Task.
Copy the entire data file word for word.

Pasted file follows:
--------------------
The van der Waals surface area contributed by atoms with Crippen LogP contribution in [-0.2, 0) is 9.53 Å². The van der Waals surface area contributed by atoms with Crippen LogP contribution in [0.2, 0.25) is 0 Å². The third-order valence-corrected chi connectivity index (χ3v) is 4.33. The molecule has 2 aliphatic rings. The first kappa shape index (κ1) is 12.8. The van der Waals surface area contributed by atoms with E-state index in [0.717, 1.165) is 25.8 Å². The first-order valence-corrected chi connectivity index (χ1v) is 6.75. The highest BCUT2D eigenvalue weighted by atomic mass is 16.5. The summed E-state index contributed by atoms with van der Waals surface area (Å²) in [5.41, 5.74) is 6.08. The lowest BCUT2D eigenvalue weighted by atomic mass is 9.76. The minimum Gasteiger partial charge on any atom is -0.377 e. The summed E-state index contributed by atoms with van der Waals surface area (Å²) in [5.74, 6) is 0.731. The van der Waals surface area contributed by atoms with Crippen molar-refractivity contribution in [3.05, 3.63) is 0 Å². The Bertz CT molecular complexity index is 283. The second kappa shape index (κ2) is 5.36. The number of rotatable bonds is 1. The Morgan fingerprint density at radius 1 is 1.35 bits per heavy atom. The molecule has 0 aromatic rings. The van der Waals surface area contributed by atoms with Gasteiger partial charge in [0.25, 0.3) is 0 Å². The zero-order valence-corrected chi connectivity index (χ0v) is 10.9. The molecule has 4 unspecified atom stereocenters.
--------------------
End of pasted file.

The van der Waals surface area contributed by atoms with Crippen LogP contribution in [-0.2, 0) is 9.53 Å². The van der Waals surface area contributed by atoms with Crippen LogP contribution in [0.2, 0.25) is 0 Å². The third-order valence-corrected chi connectivity index (χ3v) is 4.33. The molecule has 2 aliphatic rings. The first kappa shape index (κ1) is 12.8. The van der Waals surface area contributed by atoms with E-state index in [0.717, 1.165) is 25.8 Å². The first-order valence-corrected chi connectivity index (χ1v) is 6.75. The highest BCUT2D eigenvalue weighted by atomic mass is 16.5. The summed E-state index contributed by atoms with van der Waals surface area (Å²) in [5.41, 5.74) is 6.08. The lowest BCUT2D eigenvalue weighted by atomic mass is 9.76. The minimum Gasteiger partial charge on any atom is -0.377 e. The summed E-state index contributed by atoms with van der Waals surface area (Å²) in [5.74, 6) is 0.731. The van der Waals surface area contributed by atoms with Crippen molar-refractivity contribution in [3.05, 3.63) is 0 Å². The Bertz CT molecular complexity index is 283. The second kappa shape index (κ2) is 5.36. The number of rotatable bonds is 1. The Morgan fingerprint density at radius 1 is 1.35 bits per heavy atom. The molecule has 0 aromatic rings. The van der Waals surface area contributed by atoms with Gasteiger partial charge in [0.25, 0.3) is 0 Å². The zero-order valence-corrected chi connectivity index (χ0v) is 10.9. The molecule has 4 unspecified atom stereocenters.